Let's address some misconceptions about new business in production.
I like to see myself as a level-headed and reasonable kind of person. However, I can literally hear my friends and loved ones crashing to the floor as they pass out in fits of laughter at this news. It’s true to say that little surprises me, especially in this business. As my mother would say I get aerated at all the wrong things. However, sometimes I do get annoyed at things that I’m very passionate about. At these times I feel the need to shout very loudly or at least moan at the same mates who are now picking themselves up off the floor.
So, I should elaborate as to why I find myself writing this piece and attempting to raise awareness of a subject that vexes me. Not that long ago an article featured on The Beak Street Bugle presenting a very distinct view of the production company Rep. It had me ranting at my computer screen and reaching for my quill.
To set the scene the APA had gathered a panel, which included a number of agency people alongside independent PR and press writers. One of the topics up for discussion was how can production companies project their marketing message more efficiently and successfully in 2016.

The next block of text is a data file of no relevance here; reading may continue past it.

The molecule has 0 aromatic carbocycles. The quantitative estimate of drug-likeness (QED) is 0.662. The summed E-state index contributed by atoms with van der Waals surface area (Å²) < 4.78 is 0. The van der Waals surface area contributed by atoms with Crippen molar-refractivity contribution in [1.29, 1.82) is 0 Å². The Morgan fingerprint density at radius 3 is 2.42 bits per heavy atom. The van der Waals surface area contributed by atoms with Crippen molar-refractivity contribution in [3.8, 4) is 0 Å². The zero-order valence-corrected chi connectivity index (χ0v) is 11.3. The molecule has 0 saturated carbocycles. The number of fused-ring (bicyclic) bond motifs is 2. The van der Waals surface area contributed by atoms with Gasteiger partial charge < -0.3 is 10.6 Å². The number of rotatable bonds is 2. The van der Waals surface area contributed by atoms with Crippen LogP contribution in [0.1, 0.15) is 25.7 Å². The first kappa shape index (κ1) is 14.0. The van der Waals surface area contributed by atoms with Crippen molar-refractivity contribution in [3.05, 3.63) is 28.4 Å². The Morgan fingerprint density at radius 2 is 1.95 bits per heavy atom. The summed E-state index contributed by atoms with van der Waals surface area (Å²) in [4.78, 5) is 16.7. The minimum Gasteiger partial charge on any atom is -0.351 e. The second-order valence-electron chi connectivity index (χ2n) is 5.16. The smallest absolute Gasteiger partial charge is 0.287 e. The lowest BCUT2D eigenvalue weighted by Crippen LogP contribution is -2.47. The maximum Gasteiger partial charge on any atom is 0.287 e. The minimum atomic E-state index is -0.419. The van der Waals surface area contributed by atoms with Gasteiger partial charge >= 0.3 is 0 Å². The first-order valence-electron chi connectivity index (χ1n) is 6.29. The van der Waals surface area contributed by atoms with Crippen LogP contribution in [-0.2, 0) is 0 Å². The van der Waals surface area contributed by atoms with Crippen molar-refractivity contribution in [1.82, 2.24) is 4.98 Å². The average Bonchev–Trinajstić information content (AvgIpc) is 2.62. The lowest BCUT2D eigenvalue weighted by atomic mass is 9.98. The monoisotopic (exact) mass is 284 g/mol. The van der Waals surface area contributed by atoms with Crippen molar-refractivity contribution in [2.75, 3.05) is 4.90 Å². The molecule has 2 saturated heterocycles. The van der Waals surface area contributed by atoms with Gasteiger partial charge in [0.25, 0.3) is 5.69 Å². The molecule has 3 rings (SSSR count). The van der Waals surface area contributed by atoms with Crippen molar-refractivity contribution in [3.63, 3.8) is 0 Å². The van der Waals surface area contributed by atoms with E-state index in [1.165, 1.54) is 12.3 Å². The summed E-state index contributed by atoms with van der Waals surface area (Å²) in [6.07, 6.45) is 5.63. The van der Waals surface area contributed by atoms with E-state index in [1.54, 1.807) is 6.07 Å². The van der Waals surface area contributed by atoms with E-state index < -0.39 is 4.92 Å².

It wasn’t the broadest of panels with most notably no representative from production being present. However, the questions posed were considered and deserved discussion.
Up for debate was the role of the Rep. Somewhat clichéd views of marauding Reps, harassing all with over zealous calls, were bantered about. Advice was offered, which was rather patronising and painted an outdated picture of the role.
I’m sure that the advice offered was done so with no malice intended. However, it dawned on me that this image was not one that I identified with or indeed applied to others that I knew. This image of the Rep was not helpful to the role itself or to those who employ such people.
I’ve always regarded the position as important. It holds a privileged position and it saddens me that it’s not held in the esteem that it could or should be. The role is an intrinsic part of the industry and always has been.
It wasn’t just me though who felt this way and it caused a similar reaction in many others. It was now clear that we needed to provoke a change in people’s perception for the better. It should be more reflective of today’s evolved New Business Associate in a changing media landscape.
For starters people have very distinct view of what characteristics Reps have and what their supposed methods are. I’ve been at this game for over 20 years and in that time I’ve met every possible variant. So, I’m well aware of the need to address the issues that face us.
I moved on some years ago from the purely sales arena. But I’m very proud of being trained as a sales person and have passed on my knowledge to many over the years. It’s on this basis that I want to re-affirm its important role and hopefully help to redefine it for the future.